By David VergunAugust 1, 2014
WEST POINT, N.Y. (Army News Service, Aug. 1, 2014) -- The Army Ethic is the "doorway" into our profession, said Sgt. Maj. of the Army Raymond F. Chandler III.
From the time Soldiers enter the Army through that doorway to the time they leave the Army, and hopefully for the rest of their lives, there's that "expectation that we're going to act ethically," he said, during an interview at the conclusion of the CSA Army Profession Symposium, held Wednesday through Thursday.
"It's the job of leaders to ensure every Soldier understands what it means to be a member of this proud and noble organization," Chandler added.
Ethics cannot be learned simply by memorizing the Soldiers Creed or the Army Ethos, he said. For example, it's not enough to memorize the phrase "Soldier's never leave a fallen comrade." It's even more important to know "why we never leave a fallen comrade.
"We never leave a fallen comrade," he explained, "because we serve honorably and what we do impacts the entire organization and affects the trust the American people place on our Army."
Lt. Gen. Robert L. Caslen Jr., superintendent of the U.S. Military Academy, said the importance of ethics to Soldiers in combat involves not only the way enemy combatants and locals are treated, but also activity within the FOB, or forward operating base.
As a division commander in Iraq, he said "most of the ethical decisions I dealt with were inside the FOB; sexual harassment, command climate, things that affect unit morale."
Army Chief of Staff Gen. Ray Odierno said ethics and leadership go hand-in-glove.
Leaders are entrusted with being "the stewards of our profession," he said, defining the profession as the competence, character and commitment based on trust that every Soldier must have. Leaders need to "inspire young men and women to want to be part of that profession."
Being a good steward, he continued, involves such things as instilling in Soldiers an appreciation for the customs, traditions and history of the Army and discussing the importance of ethics to the ultimate success of the Army.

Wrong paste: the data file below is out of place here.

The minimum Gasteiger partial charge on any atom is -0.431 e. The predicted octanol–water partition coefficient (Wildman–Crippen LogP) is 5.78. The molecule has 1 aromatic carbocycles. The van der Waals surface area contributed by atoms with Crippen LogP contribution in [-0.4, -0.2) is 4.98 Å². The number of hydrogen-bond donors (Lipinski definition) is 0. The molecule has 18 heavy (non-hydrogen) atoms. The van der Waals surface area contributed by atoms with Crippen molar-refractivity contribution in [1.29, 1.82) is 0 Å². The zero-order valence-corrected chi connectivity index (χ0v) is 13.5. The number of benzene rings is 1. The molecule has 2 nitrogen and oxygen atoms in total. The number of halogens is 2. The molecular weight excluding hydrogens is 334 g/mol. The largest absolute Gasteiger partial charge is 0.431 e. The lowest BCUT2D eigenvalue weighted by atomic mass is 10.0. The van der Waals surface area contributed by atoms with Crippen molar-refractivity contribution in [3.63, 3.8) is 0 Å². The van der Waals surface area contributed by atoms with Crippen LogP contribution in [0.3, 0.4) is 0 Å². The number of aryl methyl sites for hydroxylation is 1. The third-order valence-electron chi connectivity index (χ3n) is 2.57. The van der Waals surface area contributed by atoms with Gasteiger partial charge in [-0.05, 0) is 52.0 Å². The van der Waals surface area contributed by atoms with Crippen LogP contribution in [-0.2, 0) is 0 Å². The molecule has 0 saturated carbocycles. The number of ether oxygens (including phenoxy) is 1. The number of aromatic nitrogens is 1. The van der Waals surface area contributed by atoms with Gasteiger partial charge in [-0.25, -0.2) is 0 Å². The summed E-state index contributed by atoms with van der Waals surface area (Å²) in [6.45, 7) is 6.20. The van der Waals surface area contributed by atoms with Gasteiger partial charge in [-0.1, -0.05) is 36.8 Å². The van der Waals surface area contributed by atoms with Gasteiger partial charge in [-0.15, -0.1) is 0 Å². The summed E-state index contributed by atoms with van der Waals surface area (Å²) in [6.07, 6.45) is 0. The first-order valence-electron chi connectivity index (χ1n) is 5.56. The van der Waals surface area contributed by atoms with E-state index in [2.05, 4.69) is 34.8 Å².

Every Soldier takes an oath to uphold and defend the Constitution, and as such Soldiers "are held to a higher ethical standard than people from other organizations." Upholding Army ethics "is a very large responsibility" and is an important part of upholding that oath, Odierno said.
At Solarium 2014, a symposium held earlier this month, Odierno said a group of captains discussed Army values and the Army Profession, and wanted to incorporate it into a slogan that would resonate among Soldiers and the American public.
They came up with "Trusted Professionals," he said. That theme also resonated with the 200 or so senior leaders attending this week's symposium, so Odierno said he and Secretary of the Army John McHugh decided to make it the theme of this year's AUSA Annual Meeting.
Although the main focus of instilling Army ethics will be through mentoring and making leaders understand the importance of discussing ethics with their Soldiers, the Army also is looking at opportunities to insert ethics into training and doctrine.
Ethics already is incorporated into training and doctrine, Lt. Gen. Robert B. Brown, commander, Combined Arms Center, Fort Leavenworth, Kansas, said, but the Army is looking at ways to incorporate it more effectively.
Odierno added that the new Officer Evaluation Report emphasizes ethics and a new Non-commissioned Officer Evaluation Report will also emphasize ethics.
The 360-assessments, he said, also include self-development involving ethics and getting feedback from peers, subordinates and superiors. Officers are now using it and non-commissioned officers will be using it soon as well.
"This week's discussions reinvigorate how important this is," Odierno said. "We've had some great discussions over past couple of days, and those discussions will give us the opportunity to chart a course ahead on how we define the Army ethic. This is the single most important issue in the Army: the Army Profession."
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